A respected medical research institute has launched an internal investigation into the ‘likely’ hacking of one of its computer software systems.
A respected medical research institute has launched an internal investigation into the ‘likely’ hacking of one of its computer software systems.

Data breach probe at Qld research institute

Respected Queensland research facility QIMR Berghofer Medical Research Institute said early investigations indicated that about 620 megabytes of data held in the file-sharing system Accellion had been accessed on Christmas Day.

It has launched an internal investigation into the "likely" hacking.

The institute uses the software to receive and share data from clinical trials of antimalarial drugs conducted with healthy volunteers.

The QIMR Berghofer Medical Research Institute.
The QIMR Berghofer Medical Research Institute.

"No names, contact details or other personally identifiable details of study participants are in the files held in Accellion," the institute said in a statement.

"Instead, codes are used to refer to study participants."

The statement said CVs belonging to about 30 current and former research staff held in Accellion could also have potentially been accessed and the institute was offering advice and assistance to those employees.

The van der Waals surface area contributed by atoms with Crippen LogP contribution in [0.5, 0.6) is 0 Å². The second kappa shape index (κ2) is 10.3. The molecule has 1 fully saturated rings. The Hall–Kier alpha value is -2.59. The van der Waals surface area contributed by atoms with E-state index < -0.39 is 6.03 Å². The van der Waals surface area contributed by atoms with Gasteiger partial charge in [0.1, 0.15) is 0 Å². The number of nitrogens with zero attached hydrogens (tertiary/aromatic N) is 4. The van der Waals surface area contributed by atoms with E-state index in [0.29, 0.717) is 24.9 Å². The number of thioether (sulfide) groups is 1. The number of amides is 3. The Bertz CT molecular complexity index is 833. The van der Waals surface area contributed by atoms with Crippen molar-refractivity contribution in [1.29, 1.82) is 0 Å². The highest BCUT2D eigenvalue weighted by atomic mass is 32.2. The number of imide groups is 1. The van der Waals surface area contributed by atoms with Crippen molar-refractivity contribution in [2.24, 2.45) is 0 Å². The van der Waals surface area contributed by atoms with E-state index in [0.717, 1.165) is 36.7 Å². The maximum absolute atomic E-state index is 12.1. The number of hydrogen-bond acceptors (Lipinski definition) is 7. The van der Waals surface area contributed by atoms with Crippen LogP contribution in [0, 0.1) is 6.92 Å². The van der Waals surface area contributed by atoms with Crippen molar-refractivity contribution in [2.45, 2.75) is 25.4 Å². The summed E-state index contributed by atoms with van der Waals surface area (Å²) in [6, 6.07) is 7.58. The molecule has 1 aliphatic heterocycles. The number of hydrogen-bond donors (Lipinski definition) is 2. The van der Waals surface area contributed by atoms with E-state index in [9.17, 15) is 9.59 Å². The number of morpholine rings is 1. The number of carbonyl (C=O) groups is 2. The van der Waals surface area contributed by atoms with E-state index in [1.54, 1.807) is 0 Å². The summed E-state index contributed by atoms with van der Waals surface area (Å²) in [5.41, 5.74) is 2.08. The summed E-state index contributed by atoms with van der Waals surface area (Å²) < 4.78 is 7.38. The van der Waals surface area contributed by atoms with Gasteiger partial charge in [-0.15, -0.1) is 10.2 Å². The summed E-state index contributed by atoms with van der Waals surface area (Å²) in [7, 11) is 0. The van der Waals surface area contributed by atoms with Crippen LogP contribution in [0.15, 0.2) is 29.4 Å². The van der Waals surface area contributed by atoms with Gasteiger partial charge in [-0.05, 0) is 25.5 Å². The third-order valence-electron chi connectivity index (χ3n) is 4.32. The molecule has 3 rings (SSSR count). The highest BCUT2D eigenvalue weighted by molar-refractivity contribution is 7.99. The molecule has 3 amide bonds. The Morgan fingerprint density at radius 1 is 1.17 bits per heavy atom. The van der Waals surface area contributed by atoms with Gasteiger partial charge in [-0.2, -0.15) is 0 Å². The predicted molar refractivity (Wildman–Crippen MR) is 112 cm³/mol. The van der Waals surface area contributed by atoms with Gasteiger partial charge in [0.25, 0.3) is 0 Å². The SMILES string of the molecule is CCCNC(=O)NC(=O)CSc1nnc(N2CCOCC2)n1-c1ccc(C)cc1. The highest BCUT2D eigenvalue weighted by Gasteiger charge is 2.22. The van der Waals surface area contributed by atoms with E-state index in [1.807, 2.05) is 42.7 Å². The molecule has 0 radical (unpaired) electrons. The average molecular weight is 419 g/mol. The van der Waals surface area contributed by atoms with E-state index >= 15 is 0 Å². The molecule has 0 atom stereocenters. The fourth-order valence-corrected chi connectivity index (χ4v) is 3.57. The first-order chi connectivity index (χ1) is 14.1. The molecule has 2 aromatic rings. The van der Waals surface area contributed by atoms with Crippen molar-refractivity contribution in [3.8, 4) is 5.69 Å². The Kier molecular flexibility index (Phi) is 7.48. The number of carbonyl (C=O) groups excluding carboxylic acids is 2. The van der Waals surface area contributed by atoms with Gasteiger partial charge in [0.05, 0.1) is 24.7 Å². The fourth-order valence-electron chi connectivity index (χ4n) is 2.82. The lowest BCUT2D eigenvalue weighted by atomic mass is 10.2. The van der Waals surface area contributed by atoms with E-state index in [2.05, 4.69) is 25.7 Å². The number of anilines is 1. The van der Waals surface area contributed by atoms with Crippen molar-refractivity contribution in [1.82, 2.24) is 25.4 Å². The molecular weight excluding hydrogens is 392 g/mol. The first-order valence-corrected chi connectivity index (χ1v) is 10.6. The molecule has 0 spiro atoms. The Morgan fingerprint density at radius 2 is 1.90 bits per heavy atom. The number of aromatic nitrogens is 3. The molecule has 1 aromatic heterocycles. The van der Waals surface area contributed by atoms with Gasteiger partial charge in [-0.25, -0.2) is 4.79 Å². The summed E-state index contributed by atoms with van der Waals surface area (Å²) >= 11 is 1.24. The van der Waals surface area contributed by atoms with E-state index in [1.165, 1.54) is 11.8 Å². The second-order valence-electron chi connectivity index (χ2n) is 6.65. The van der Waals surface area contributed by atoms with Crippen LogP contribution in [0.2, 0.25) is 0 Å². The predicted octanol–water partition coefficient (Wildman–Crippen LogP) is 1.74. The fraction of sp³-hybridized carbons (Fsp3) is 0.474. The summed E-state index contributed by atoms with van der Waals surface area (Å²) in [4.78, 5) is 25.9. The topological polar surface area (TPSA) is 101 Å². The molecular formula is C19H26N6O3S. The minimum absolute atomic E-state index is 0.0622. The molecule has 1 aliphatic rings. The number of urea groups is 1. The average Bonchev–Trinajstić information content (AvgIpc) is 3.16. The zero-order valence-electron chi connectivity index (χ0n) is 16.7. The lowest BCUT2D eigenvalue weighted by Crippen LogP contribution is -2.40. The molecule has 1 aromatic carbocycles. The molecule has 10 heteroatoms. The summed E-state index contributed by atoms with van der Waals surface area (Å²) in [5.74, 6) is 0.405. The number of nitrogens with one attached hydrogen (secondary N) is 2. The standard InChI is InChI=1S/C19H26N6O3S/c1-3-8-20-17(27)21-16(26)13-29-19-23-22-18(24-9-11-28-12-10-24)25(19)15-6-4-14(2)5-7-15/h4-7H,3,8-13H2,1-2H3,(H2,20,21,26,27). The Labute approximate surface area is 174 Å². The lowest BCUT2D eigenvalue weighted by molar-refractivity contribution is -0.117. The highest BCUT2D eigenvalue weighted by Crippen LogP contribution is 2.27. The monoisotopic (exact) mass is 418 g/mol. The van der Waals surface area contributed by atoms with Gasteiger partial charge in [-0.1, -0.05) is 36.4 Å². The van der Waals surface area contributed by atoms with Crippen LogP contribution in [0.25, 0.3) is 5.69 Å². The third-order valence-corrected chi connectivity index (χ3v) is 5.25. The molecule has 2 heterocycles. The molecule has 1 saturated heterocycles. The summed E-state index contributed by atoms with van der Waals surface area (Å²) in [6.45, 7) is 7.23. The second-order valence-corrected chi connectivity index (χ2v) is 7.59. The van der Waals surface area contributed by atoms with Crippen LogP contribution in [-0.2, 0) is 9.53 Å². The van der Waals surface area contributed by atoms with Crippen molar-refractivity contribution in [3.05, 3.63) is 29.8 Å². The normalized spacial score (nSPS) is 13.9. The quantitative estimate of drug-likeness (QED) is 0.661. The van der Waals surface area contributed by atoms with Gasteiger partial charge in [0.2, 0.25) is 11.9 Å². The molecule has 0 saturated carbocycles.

QIMR Berghofer's director and CEO Fabienne Mackay apologised for the suspected data breach.

"We are very concerned that some data appears to have been accessed and I want to say a sincere sorry to our stakeholders, particularly our clinical trial partners and members of the public who took part in our antimalarial drug trials," Professor Mackay said.

"These trial participants do a wonderful community service by helping to speed up the development of new drugs for a disease that kills about 400,000 people every year.

"We don't believe that any of the information in Accellion could be used to identify any of these participants, but nonetheless, I want to apologise sincerely that some of their de-identified information could potentially have been accessed.

"Many of these files have to be kept for 15 years. However, they did not need to be stored in Accellion. We are examining our protocols for using third-party file-sharing services and will put procedures in place to try to ensure that files are regularly reviewed and saved in the most secure location."

QIMR Berghofer’s director and CEO Fabienne Mackay. Supplied
QIMR Berghofer’s director and CEO Fabienne Mackay. Supplied

Professor Mackay said data security was a top priority for QIMR Berghofer.

"We will keep working with Accellion to understand how this suspected breach occurred, which files were accessed and why QIMR Berghofer was not notified sooner," she said. "In the meantime, we have decommissioned the Accellion system from use at QIMR Berghofer."

The institute said there was no indication hackers had gained access to QIMR Berghofer's internal network or any of its other servers.

"For security reasons, the Accellion system sits outside the institute's core network," the QIMR Berghofer statement said.

Accellion advised QIMR Berghofer to apply a security patch on January 4.

On February 2, the institute was informed of the suspected data breach by "an unknown party".

QIMR Berghofer has notified the Australian Cyber Security Centre and the Office of the Australian Information Commissioner.

Anyone with concerns should email the institute at enquiries@qimrberghofer.edu.au or phone 1800 993 000.

 

Originally published as Data breach probe at Qld research institute



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